The Michigan Universal Health Care Access Network (MichUHCAN)–an advocacy group working for comprehensive health care–has responded to proposals to reform the individual health insurance market in Michigan. In a blog post, the group says that the proposals are a “pretty good idea” and that they have the potential to be great. It states in part:
This plan would apply to anyone with health insurance, and would completely cover all expenses above $25,000. In other words Michigan would have a single-payer health care system for all expenses above $25,000.
In theory an insurance company could offer a plan with a $25,000 deductable and never pay a cent in medical bills. Their only costs would be administrative, so they could probably charge $100 a year and still make money. Unfortunately for us universal-care advocates this program is funded by a small tax on health care premiums, so if the entire state actually enrolled in plans like that there’d be no money to pay Doctors.
But even without that stealth universal plan this would help a lot.
For one thing the 80-90% of the state that currently has health insurance would be less likely to go bankrupt when they get sick because out of pocket expenses would be capped. As is even with a UAW plan somebody whose care costs $300,000 has a $60,000 co-pay. $25,000 is still a whole lot for a family on a UAW salary to pay, but it’s a lot more doable than $60,000.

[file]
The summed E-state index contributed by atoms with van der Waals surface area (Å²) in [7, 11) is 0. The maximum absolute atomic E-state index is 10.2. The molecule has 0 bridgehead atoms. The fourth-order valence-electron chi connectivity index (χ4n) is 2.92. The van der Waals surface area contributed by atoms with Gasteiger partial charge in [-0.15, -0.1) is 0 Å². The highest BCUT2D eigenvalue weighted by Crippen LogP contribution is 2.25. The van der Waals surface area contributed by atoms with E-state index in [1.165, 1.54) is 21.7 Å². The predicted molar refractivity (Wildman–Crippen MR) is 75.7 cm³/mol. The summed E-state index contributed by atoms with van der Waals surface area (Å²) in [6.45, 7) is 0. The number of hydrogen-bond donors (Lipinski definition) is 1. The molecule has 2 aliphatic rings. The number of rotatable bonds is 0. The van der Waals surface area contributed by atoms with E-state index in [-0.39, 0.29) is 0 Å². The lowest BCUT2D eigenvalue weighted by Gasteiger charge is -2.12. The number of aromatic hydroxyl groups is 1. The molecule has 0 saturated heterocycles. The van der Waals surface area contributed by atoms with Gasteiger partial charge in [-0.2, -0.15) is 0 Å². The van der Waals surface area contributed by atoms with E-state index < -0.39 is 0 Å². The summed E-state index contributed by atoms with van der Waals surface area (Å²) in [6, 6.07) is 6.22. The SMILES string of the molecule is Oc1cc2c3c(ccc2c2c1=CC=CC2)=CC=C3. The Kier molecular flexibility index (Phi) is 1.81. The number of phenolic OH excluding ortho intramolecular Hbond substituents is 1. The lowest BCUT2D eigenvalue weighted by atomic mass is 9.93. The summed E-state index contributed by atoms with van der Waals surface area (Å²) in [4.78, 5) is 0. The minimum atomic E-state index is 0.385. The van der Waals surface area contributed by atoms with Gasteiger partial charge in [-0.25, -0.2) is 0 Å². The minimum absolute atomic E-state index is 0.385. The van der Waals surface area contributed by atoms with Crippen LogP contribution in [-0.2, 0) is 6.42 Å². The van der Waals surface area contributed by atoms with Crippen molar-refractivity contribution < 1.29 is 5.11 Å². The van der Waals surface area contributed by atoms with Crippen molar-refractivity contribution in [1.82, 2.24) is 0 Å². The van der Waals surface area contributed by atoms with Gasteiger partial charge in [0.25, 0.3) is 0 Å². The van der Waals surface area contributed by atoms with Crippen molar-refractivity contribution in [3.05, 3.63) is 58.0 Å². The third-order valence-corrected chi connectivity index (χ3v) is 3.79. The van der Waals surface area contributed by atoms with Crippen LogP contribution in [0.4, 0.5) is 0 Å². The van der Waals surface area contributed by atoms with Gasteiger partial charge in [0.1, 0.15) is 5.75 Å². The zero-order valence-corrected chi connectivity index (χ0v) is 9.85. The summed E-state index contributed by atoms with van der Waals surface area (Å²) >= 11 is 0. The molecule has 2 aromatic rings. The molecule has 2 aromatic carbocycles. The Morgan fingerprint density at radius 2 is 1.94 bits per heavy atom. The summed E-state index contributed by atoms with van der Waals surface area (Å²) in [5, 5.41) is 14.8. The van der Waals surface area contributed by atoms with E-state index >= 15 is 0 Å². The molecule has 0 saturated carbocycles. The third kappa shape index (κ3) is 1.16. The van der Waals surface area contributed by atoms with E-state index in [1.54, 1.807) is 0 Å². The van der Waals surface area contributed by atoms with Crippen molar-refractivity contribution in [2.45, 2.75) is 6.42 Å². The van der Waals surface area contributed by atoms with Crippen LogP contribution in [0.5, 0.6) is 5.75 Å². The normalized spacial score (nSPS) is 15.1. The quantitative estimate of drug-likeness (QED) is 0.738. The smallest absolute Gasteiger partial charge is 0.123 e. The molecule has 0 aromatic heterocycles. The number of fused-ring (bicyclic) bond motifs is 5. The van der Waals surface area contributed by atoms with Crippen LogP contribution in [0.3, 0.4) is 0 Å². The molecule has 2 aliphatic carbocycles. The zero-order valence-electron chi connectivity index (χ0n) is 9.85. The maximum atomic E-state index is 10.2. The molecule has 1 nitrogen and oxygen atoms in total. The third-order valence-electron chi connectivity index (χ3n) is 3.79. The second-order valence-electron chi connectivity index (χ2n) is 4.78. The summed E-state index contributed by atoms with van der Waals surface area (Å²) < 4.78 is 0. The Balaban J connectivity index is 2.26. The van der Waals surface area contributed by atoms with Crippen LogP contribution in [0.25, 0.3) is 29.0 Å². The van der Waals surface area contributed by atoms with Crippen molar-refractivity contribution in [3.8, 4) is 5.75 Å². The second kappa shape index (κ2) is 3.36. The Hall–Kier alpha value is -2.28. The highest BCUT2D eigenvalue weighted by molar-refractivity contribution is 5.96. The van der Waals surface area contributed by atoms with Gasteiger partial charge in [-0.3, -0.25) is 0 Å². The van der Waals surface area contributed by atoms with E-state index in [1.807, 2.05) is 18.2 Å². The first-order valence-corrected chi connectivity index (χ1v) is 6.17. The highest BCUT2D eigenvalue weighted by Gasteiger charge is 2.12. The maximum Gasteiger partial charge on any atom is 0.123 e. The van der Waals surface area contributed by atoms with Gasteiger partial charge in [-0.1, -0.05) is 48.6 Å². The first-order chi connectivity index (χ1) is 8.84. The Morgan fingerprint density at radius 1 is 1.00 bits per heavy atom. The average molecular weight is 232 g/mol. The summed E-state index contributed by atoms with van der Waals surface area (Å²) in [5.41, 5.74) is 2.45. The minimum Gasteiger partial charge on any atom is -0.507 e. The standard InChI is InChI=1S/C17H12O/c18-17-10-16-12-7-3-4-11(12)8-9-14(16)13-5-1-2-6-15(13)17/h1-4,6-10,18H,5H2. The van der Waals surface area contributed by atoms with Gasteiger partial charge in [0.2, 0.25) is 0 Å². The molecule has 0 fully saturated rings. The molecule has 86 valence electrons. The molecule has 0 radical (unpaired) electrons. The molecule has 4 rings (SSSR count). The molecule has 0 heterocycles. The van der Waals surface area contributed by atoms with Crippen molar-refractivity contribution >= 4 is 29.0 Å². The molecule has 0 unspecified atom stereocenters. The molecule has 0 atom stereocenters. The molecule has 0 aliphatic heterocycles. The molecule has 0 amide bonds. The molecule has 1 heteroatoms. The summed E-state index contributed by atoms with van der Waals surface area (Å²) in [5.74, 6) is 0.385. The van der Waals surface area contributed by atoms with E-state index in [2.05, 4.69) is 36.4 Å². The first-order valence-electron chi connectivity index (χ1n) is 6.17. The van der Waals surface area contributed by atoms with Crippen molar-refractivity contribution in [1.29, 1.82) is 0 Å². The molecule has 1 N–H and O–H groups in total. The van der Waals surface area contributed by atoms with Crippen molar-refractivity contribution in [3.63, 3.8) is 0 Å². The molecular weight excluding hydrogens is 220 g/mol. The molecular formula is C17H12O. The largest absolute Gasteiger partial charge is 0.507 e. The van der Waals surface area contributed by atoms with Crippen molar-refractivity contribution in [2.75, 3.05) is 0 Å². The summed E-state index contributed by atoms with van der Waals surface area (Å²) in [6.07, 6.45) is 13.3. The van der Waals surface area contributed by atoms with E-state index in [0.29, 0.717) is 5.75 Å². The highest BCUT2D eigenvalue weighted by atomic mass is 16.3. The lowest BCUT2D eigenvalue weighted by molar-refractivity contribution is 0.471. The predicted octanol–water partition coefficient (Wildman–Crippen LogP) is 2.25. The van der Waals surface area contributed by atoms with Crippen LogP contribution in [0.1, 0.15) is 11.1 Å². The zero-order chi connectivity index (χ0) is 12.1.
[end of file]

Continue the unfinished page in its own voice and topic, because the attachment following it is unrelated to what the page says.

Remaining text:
Then there’s the fact that it will make more people insurable. People with expensive pre-existing conditions can’t get insurance at al because the insurance company isn’t stupid. They know that if you sign up a guy likely to have an expensive heart attack for $6,000 a year you’re gonna go out of business. With total medical expenses capped at $25,000 minus co-pays insuring that guy makes a lot more business sense.
Altogether the Legislature estimates this program will insure half of Michigan’s current uninsured population. Depending on how things go in DC it’s theoretically possible Michigan could end up with true universal coverage. That’s unlikely, but if both plans pass we’ll have more than 95% of Michigan covered. I’d guess it would be more like 97-98%.
Note that under this system the new plan would be a single payer. Let me repeat that: under this new system 97% of Michiganders would be covered by a single payer. They’d only be covered after paying huge medical bills, but I have the feeling convincing politicians to lower that $25,000 threshold will be a lot easier than convincing them to create a new system from scratch.
This plan is far from MichUHCAN’s ideal health plan. It won’t cover everybody, and those it does cover are still on the hook for $25,000, but it’s a good starting point. And a lot better than the current mess we’re dealing with.”